Sleep is so important.
So why do we do so many things that keep us from getting the sleep we need?
If we want to optimize our performance and our life, we have to think about sleep.
Humans used to sleep when it was dark. Now so many of us do the “laptop lapdance” at night, keeping our bodies awake with unnatural light.
We can change our schedule and environment to get a deeper rest at night.
To help you understand more on the topic I wanted to bring you this clip from a conversation I had with the King of Sleep: Shawn Stevenson.
Shawn’s health podcast- The Model Health Show- has millions of listener downloads a year. He’s a bestselling author, has been featured on many major media outlets, and is an in-demand keynote speaker.
He’s the founder of Advanced Integrative Health Alliance which helps people and companies with health services worldwide.
Like Shawn says in the episode, “We are infinite beings.” We have the power to have a great night’s sleep.
Learn how to change your habits to change your sleep in Episode 696.
Lewis Howes: This is 5-Minute Friday!!
Shawn Stevenson! He is a bestselling author and creator of The Model Health Show, which is one of the top nutrition and fitness podcasts on iTunes. With a background in Biology and Kinesiology, Shawn went on to be the founder of Advanced Integrative Health Alliance, which is a successful company that provides wellness services for both individuals and organisations, worldwide.
He’s also a dynamic keynote speaker who has spoken with TEDx, universities and numerous organisations with outstanding reviews, and he is the king of sleep. He is the king of mastering your sleep to optimise your health, your performance, your mind, your body, for the best experience.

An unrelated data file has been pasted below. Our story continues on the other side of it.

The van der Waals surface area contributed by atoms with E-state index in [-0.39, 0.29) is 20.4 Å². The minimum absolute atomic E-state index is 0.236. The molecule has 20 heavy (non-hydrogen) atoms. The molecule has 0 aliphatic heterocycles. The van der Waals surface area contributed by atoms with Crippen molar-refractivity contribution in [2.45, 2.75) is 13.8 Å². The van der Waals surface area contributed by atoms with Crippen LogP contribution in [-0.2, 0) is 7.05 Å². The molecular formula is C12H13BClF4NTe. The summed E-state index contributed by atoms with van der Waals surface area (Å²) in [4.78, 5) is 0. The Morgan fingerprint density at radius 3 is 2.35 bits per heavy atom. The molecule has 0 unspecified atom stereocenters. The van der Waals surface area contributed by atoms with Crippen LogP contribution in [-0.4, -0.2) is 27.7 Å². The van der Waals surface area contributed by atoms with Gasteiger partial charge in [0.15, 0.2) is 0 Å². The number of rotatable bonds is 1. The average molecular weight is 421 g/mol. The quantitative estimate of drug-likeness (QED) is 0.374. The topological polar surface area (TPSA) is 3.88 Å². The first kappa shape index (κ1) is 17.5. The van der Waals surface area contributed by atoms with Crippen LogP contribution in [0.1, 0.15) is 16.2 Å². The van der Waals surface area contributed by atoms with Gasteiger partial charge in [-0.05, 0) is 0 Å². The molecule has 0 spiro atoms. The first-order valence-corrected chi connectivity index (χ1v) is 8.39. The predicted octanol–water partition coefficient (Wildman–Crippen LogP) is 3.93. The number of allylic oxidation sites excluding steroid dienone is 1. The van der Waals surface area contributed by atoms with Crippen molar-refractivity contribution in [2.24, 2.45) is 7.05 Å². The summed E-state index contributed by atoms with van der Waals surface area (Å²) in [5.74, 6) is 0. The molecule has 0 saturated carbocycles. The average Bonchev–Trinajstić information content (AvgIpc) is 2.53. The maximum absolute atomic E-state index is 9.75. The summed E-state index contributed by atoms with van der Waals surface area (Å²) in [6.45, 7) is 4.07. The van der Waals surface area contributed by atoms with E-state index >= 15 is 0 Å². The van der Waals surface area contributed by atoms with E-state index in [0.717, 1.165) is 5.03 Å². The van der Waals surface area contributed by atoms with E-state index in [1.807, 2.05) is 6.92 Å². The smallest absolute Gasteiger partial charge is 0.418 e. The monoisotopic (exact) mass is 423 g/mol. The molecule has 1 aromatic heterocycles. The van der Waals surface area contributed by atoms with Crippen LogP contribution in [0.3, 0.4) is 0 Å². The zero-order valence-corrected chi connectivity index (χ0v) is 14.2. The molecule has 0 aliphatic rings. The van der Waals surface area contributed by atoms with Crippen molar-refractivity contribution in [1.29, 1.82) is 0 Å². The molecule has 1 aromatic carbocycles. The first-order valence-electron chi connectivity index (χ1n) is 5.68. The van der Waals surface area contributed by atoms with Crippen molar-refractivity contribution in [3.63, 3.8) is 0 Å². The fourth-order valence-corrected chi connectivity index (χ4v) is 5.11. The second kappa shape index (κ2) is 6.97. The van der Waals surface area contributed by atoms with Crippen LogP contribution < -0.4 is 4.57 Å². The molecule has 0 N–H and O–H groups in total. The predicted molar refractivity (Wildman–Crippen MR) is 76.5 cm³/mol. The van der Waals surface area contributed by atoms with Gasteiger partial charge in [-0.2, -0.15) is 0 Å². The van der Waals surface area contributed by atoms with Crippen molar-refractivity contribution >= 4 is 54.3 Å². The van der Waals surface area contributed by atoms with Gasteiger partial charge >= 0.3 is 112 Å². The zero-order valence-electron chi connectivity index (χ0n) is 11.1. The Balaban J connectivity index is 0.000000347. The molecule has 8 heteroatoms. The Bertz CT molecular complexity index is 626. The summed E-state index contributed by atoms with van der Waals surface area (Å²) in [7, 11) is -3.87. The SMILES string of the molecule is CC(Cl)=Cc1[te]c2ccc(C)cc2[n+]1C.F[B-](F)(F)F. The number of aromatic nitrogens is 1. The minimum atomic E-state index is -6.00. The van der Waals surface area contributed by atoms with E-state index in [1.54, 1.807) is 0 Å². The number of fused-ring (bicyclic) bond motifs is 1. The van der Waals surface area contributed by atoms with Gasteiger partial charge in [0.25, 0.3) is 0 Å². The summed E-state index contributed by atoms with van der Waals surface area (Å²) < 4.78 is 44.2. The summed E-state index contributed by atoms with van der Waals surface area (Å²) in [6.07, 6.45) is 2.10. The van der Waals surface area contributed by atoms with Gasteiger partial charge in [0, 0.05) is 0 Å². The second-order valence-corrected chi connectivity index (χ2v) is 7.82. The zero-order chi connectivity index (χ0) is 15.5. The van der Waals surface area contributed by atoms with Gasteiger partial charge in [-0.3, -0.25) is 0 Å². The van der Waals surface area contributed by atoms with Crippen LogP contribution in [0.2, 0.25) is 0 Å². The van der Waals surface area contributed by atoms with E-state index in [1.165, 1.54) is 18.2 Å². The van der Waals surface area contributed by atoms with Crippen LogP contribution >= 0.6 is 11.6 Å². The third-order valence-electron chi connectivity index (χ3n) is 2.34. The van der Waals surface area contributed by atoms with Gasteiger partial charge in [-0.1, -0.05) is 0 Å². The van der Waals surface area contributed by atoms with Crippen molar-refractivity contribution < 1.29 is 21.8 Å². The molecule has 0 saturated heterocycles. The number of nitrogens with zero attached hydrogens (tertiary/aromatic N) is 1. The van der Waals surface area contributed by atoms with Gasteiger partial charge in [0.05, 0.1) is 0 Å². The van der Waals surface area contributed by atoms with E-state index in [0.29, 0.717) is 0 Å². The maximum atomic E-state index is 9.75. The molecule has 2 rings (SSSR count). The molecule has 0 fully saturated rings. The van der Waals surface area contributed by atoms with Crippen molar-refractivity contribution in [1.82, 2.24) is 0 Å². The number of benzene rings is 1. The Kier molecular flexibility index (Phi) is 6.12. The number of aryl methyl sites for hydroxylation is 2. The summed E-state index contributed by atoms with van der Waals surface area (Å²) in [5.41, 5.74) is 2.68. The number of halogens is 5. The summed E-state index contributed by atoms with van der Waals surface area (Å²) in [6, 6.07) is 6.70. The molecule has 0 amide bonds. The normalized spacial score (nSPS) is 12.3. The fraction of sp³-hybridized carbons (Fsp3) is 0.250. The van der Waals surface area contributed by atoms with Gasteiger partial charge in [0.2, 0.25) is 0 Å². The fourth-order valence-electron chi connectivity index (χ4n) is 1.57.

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Shawn Stevenson: People notice this, when they tend to get to bed a little bit earlier, they’re just like, “Wow! I slept really great!” I see your face, like, “Yeah! That happens!” But it rarely happens. That’s the kind of money-time window but, again, it’s not about being perfect. If this doesn’t fit your lifestyle, stack the other conditions, do the other things.
The timing does matter, because your body is wired up to work with nature. And only recently can we basically manufacture a second daytime. Our genes are expecting a night cycle, for us to get cosy, to get sleep, but we can do the laptop lap dance all night long, today. You know, watch YouTube videos and Netflix and be on our social media, but our genes are not different from our ancestors’ even a hundred years ago, let alone thousands!
Lewis Howes: I hear that, man!
Shawn Stevenson: So, we can evolve through this stuff, like some X-Men stuff, but it’s going to take a little bit of time. And your skin has photo receptors that pick up light.
Lewis Howes: Even the littlest amount?
Shawn Stevenson: Yeah! There was a study I put in the book, that the room was otherwise pitch black, but they put just a tiny light behind somebody’s knee, and it was enough.
Lewis Howes: No way! Shut up!
Shawn Stevenson: It was enough to take them out of their normal stage of sleep. It’s crazy, right? It’s crazy!
Lewis Howes: Crazy!
Shawn Stevenson: And so, because, again, we’ve evolved in darkness, and it’s not all light, it’s unnatural light. Like, moonlight, if you look at the lux, and I put a lux chart in the book, it’s not even a problem, but that unnatural light. And so, your skin has photo receptors that pick up information and basically send it to your brain to secrete more daytime hormones, namely cortisol.
So, your neighbour’s porch light, street lights outside, that kind of stuff, this unnatural light, it’s been dubbed, ‘light pollution’, now.
So, getting your room pitch black can keep that stuff out of your room, but also, the internal light. So, if you’ve got an ugly alarm clock staring at you, that kind of stuff, you might want to consider getting a dimmer shut-off, or throwing a blanket over it, or something like that.